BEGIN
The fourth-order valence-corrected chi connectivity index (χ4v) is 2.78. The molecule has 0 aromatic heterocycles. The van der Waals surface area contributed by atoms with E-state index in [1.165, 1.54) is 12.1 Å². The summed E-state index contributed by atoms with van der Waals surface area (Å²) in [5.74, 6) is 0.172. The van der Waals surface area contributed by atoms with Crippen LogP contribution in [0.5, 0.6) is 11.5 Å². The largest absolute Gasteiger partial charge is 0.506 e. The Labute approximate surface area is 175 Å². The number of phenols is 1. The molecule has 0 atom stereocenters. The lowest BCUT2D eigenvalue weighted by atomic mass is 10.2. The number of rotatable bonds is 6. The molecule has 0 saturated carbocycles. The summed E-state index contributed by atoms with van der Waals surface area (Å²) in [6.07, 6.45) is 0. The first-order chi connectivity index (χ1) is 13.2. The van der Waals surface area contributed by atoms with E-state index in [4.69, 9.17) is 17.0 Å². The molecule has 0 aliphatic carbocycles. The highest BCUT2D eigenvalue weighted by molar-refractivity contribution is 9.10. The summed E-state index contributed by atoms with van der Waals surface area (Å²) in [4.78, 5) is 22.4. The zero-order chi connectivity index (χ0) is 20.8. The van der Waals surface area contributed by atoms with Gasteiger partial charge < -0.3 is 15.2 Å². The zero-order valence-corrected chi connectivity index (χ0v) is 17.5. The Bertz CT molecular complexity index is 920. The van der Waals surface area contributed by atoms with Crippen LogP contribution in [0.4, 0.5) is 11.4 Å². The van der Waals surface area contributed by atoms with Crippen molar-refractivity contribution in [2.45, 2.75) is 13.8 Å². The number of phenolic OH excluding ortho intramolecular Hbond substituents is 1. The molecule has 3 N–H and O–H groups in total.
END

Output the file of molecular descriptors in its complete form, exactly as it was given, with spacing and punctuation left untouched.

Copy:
The fourth-order valence-corrected chi connectivity index (χ4v) is 2.78. The molecule has 0 aromatic heterocycles. The van der Waals surface area contributed by atoms with E-state index in [1.165, 1.54) is 12.1 Å². The summed E-state index contributed by atoms with van der Waals surface area (Å²) in [5.74, 6) is 0.172. The van der Waals surface area contributed by atoms with Crippen LogP contribution in [0.5, 0.6) is 11.5 Å². The largest absolute Gasteiger partial charge is 0.506 e. The Labute approximate surface area is 175 Å². The number of phenols is 1. The molecule has 0 atom stereocenters. The lowest BCUT2D eigenvalue weighted by atomic mass is 10.2. The number of rotatable bonds is 6. The molecule has 0 saturated carbocycles. The summed E-state index contributed by atoms with van der Waals surface area (Å²) in [6.07, 6.45) is 0. The first-order chi connectivity index (χ1) is 13.2. The van der Waals surface area contributed by atoms with E-state index in [4.69, 9.17) is 17.0 Å². The molecule has 0 aliphatic carbocycles. The highest BCUT2D eigenvalue weighted by molar-refractivity contribution is 9.10. The summed E-state index contributed by atoms with van der Waals surface area (Å²) in [4.78, 5) is 22.4. The zero-order chi connectivity index (χ0) is 20.8. The van der Waals surface area contributed by atoms with Gasteiger partial charge < -0.3 is 15.2 Å². The zero-order valence-corrected chi connectivity index (χ0v) is 17.5. The Bertz CT molecular complexity index is 920. The van der Waals surface area contributed by atoms with Crippen LogP contribution in [0.4, 0.5) is 11.4 Å². The van der Waals surface area contributed by atoms with Crippen molar-refractivity contribution in [2.45, 2.75) is 13.8 Å². The number of phenolic OH excluding ortho intramolecular Hbond substituents is 1. The molecule has 3 N–H and O–H groups in total.